Today I was going to write a post on why I adore my hubby so much, but that has been put aside for another time as the day has been enlightened thanks to the postman delivering some good news.

Firstly, the official report on Liams heart scan and ECG test last week shows that their studies show him to be perfectly healthy in that region despite his genetic condition. We were never worried but it’s always good to get a clean bill of health.

Secondly we got a letter back from the Special Needs Coordination team (SENCO) regarding getting them special help in school. I’ve had meeting upon meeting, talks with teachers repeatedly being told that James and Liam are both lagging behind other peers in their class.

SENCO do NOT feel that either of them need one to one tuition. (Punches the air)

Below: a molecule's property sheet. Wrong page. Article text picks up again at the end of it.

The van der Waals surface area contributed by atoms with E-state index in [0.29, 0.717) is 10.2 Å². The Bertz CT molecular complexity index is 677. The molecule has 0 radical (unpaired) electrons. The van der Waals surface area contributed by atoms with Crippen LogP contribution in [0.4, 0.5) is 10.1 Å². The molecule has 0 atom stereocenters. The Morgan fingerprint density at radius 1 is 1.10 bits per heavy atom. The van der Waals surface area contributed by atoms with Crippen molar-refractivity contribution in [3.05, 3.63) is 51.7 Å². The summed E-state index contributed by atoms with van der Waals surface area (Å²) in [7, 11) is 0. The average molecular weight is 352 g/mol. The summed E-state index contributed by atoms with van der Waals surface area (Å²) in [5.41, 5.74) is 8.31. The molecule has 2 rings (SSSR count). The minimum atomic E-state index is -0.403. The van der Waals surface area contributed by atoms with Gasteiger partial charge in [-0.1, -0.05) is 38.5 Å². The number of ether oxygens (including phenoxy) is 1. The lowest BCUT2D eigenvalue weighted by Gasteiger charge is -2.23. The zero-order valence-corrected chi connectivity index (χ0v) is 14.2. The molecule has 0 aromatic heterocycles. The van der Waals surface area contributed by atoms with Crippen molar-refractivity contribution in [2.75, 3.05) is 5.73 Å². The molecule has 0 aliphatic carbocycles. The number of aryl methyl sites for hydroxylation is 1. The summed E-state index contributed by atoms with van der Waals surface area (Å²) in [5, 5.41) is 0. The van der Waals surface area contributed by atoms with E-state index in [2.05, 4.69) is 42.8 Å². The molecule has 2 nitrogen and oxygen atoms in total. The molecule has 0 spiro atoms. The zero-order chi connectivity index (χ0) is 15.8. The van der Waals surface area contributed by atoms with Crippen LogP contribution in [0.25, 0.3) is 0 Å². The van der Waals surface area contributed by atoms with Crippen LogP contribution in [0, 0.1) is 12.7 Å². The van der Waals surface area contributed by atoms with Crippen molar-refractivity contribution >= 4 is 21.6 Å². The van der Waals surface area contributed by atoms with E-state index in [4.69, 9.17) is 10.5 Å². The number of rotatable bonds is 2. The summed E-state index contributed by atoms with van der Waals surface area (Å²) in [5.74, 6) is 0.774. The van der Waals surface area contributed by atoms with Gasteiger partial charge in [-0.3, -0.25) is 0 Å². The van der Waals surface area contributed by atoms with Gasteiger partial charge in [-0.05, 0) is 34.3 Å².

They say that having seen me, the teachers and the boys in their learning environment, they are satisfied with the additional help they have had put in place at school and home and can see improvement with their work and learning levels over the past year. This shows they are capable of learning what is needed on the curriculum, they are just that little bit delayed in their learning.

Something we have noted and accepted from the beginning. This something I have always believed to be blown out of proportion by the school in the name of “targets”. I’ve never believed, deep down, that they need one on one tuition, just a little more support in class with certain things and group work being enough of a boost.

The boys probably will never be top of their class but not everyone is.